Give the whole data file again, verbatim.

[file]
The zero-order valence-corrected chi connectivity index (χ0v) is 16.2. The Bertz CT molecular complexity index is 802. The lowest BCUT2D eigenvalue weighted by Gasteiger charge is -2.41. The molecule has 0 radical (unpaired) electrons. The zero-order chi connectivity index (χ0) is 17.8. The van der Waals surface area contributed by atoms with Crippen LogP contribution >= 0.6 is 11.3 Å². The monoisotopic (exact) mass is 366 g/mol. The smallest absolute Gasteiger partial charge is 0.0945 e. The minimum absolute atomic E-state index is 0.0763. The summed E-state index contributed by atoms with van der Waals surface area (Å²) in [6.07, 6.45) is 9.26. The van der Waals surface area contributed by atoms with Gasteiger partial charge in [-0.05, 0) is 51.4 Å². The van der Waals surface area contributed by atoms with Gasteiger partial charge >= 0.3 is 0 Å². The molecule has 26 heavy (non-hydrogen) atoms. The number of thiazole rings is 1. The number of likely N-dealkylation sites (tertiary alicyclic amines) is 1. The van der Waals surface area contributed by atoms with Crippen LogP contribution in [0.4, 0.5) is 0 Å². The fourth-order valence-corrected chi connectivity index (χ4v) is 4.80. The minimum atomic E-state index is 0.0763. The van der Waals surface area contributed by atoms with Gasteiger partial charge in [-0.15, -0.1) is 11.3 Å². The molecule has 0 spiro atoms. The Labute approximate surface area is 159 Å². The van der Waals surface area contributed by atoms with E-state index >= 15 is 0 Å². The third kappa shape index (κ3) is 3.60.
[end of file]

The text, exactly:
The zero-order valence-corrected chi connectivity index (χ0v) is 16.2. The Bertz CT molecular complexity index is 802. The lowest BCUT2D eigenvalue weighted by Gasteiger charge is -2.41. The molecule has 0 radical (unpaired) electrons. The zero-order chi connectivity index (χ0) is 17.8. The van der Waals surface area contributed by atoms with Crippen LogP contribution >= 0.6 is 11.3 Å². The monoisotopic (exact) mass is 366 g/mol. The smallest absolute Gasteiger partial charge is 0.0945 e. The minimum absolute atomic E-state index is 0.0763. The summed E-state index contributed by atoms with van der Waals surface area (Å²) in [6.07, 6.45) is 9.26. The van der Waals surface area contributed by atoms with Gasteiger partial charge in [-0.05, 0) is 51.4 Å². The van der Waals surface area contributed by atoms with Gasteiger partial charge >= 0.3 is 0 Å². The molecule has 26 heavy (non-hydrogen) atoms. The number of thiazole rings is 1. The number of likely N-dealkylation sites (tertiary alicyclic amines) is 1. The van der Waals surface area contributed by atoms with Crippen LogP contribution in [0.4, 0.5) is 0 Å². The fourth-order valence-corrected chi connectivity index (χ4v) is 4.80. The minimum atomic E-state index is 0.0763. The van der Waals surface area contributed by atoms with Gasteiger partial charge in [-0.15, -0.1) is 11.3 Å². The molecule has 0 spiro atoms. The Labute approximate surface area is 159 Å². The van der Waals surface area contributed by atoms with E-state index >= 15 is 0 Å². The third kappa shape index (κ3) is 3.60.